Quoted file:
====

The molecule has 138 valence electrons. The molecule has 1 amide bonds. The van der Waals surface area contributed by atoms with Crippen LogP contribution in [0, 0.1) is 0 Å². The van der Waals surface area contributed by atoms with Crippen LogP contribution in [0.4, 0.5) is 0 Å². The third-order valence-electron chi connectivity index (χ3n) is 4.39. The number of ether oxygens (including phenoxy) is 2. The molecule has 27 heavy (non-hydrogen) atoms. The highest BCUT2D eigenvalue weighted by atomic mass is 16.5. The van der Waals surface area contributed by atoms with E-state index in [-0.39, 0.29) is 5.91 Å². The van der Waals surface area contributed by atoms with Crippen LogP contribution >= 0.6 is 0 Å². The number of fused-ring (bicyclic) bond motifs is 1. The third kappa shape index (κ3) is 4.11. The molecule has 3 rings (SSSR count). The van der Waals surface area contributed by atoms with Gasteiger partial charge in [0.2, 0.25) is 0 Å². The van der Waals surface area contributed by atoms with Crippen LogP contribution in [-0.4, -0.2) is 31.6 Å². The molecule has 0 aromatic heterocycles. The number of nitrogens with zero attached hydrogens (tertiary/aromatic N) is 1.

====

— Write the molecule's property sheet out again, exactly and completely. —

The molecule has 138 valence electrons. The molecule has 1 amide bonds. The van der Waals surface area contributed by atoms with Crippen LogP contribution in [0, 0.1) is 0 Å². The van der Waals surface area contributed by atoms with Crippen LogP contribution in [0.4, 0.5) is 0 Å². The third-order valence-electron chi connectivity index (χ3n) is 4.39. The number of ether oxygens (including phenoxy) is 2. The molecule has 27 heavy (non-hydrogen) atoms. The highest BCUT2D eigenvalue weighted by atomic mass is 16.5. The van der Waals surface area contributed by atoms with E-state index in [-0.39, 0.29) is 5.91 Å². The van der Waals surface area contributed by atoms with Crippen LogP contribution >= 0.6 is 0 Å². The number of fused-ring (bicyclic) bond motifs is 1. The third kappa shape index (κ3) is 4.11. The molecule has 3 rings (SSSR count). The van der Waals surface area contributed by atoms with Gasteiger partial charge in [0.2, 0.25) is 0 Å². The van der Waals surface area contributed by atoms with Crippen LogP contribution in [-0.4, -0.2) is 31.6 Å². The molecule has 0 aromatic heterocycles. The number of nitrogens with zero attached hydrogens (tertiary/aromatic N) is 1.